Monday, July 23, 2007

Chicken Combs

After a lengthy absence I have come across something that I wanted to write about: Chicken combs. I know--silly but there you have it.

We have raised chickens many times but never before have we concerned ourselves with breeding. We always just bought replacements since we didn't really care one way or the other about raising any chicks.
However, with the decision to raise Marans (again) and the critically rare Delaware, we decided when we purchased our birds that we would breed our own replacement chicks if possible. So it came as a eye opener to me that when considering my Wyandottes that to have a single comb versus a rose comb---would be a bad thing. I had never heard of that before so I had to look it up. Now I know what a comb is---but I didn't know there where so many names for them. I really never gave it a thought and I guess most of our previous birds have had "common" combs. I had at various places seen birds with different style combs before, but I did have a lack of knowledge in this department. I always assumed I would choose my birds based on body styles, foraging abilities, prime egg laying etc---not the shape of their comb. To be truthful, I would never cull a hen that showed exceptional egg laying and foraging abilities, maybe along with quick growth as a chick if her comb was "wrong". I will though, consider the comb in my future "schemes".

So here is a little chart for everyone to look at and see the various combs chickens have that I found in my search. Quite interesting really, and in the future---I will have to go out and peruse all my birds hair dos to see if they their "combing" is correct.


Chickens all have a comb. It is the fleshy protuberance on top of the head of a fowl. The protuberance is larger on the male than female. There are various forms of combs in different breeds. The combs are usually red in color, however, they are purple in Sumatras, Birchen and Brown Red Modern Games and Silkies and purplish-red in Sebrights.

Take a few minutes to learn to identify the various combs that are found on the various breeds and varieties of chickens.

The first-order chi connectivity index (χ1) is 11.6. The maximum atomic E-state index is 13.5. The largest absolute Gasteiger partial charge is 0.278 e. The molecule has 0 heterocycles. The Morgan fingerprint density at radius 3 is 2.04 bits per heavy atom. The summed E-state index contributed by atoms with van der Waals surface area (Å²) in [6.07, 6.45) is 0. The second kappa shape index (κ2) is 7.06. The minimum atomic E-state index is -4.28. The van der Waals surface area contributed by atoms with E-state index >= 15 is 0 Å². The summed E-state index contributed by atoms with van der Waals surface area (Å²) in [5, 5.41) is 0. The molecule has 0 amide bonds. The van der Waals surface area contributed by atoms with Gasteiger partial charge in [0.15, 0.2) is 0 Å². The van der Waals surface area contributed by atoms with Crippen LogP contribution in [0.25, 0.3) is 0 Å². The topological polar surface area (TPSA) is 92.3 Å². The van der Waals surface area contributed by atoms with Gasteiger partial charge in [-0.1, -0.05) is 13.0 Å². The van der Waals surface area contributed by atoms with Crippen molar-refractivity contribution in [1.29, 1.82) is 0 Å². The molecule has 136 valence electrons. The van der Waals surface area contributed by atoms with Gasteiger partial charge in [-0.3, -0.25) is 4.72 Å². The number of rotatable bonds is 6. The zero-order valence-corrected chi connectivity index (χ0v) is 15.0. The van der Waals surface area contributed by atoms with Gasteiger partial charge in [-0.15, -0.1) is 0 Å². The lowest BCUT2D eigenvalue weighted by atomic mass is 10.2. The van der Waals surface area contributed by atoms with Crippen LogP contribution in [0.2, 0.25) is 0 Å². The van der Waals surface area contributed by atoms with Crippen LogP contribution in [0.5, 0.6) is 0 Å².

The Buttercup consists of a single leader from base of beak to a cup-shaped crown set firmly on the center of the skull and completely surmounted by a circle of regular points. The cavity within the circle of points should be deep, the texture of the comb should be fine.

The Cushion is a solid low, moderately small comb; smooth on top, the front, rear and sides are nearly straight with rounded corners. It has no spikes.

The Pea is a medium length, low comb, the top of which is marked with three low lengthwise ridges, the center one is slightly higher that the outer ones. The outer ones are either undulated or marked with small rounded serrations. This is a breed characteristic that is found in Brahmas, Buckeyes, Cornish, Cubalayas and Sumatras.

The Rose is a solid, broad, nearly flat on top, low, fleshly comb that terminates in a well-developed tapering spike. It may turn upward as in Hamburgs, be nearly horizontal as in Rose Comb Leghorns, or follow the contour of the head as in Wyandottes. The top surface of the main part should be slightly convex and studded with small rounded protuberances. The general shape varies in the different breeds.

The Silkis is an almost round, somewhat lumpy comb, inclined to be greater in width than length; covered with small corrugations on top and crossed with a narrow transverse indentation slightly to the front of the comb. Sometimes two or three small rear points are hidden by a crest, others are without points. Generally they are considered to be genetically a rose comb changed by a rose comb plus crest.The

Single comb is a moderately thin, fleshy formation of smooth soft surface texture, firmly attached from the beak along the top of the skull with a strong base. The top portion shows five or six rather deep serrations or distinct points, the middle points being higher than the anterior or posterior, forming a semi-oval when viewed from the side. The comb is always erect and much larger and thicker in males than in females; may be lopped or erect in the female. This depends on the breed. The comb is divided into three sections: the front or anterior, the middle and that extending past the rear base of the skull, the posterior or blade.

The Strawberry is a low comb that is set well-forward. The shape and surface resemble the outer part of half a strawberry with a large end nearest the beak of the chicken.

The V-Shaped comb is formed of two well defined horn like sections that are joined at their base, as in Houdans, Polish, Crevecoeurs, LeFleche and Sultans.

1 comment:

The Small Farmlife along with fun and pains said...

Thank You very much for this very educating site..I shall refer many to it so as to learn what we sometimes think we already know.
Once again thank you from an ozzie poultry breeder down under.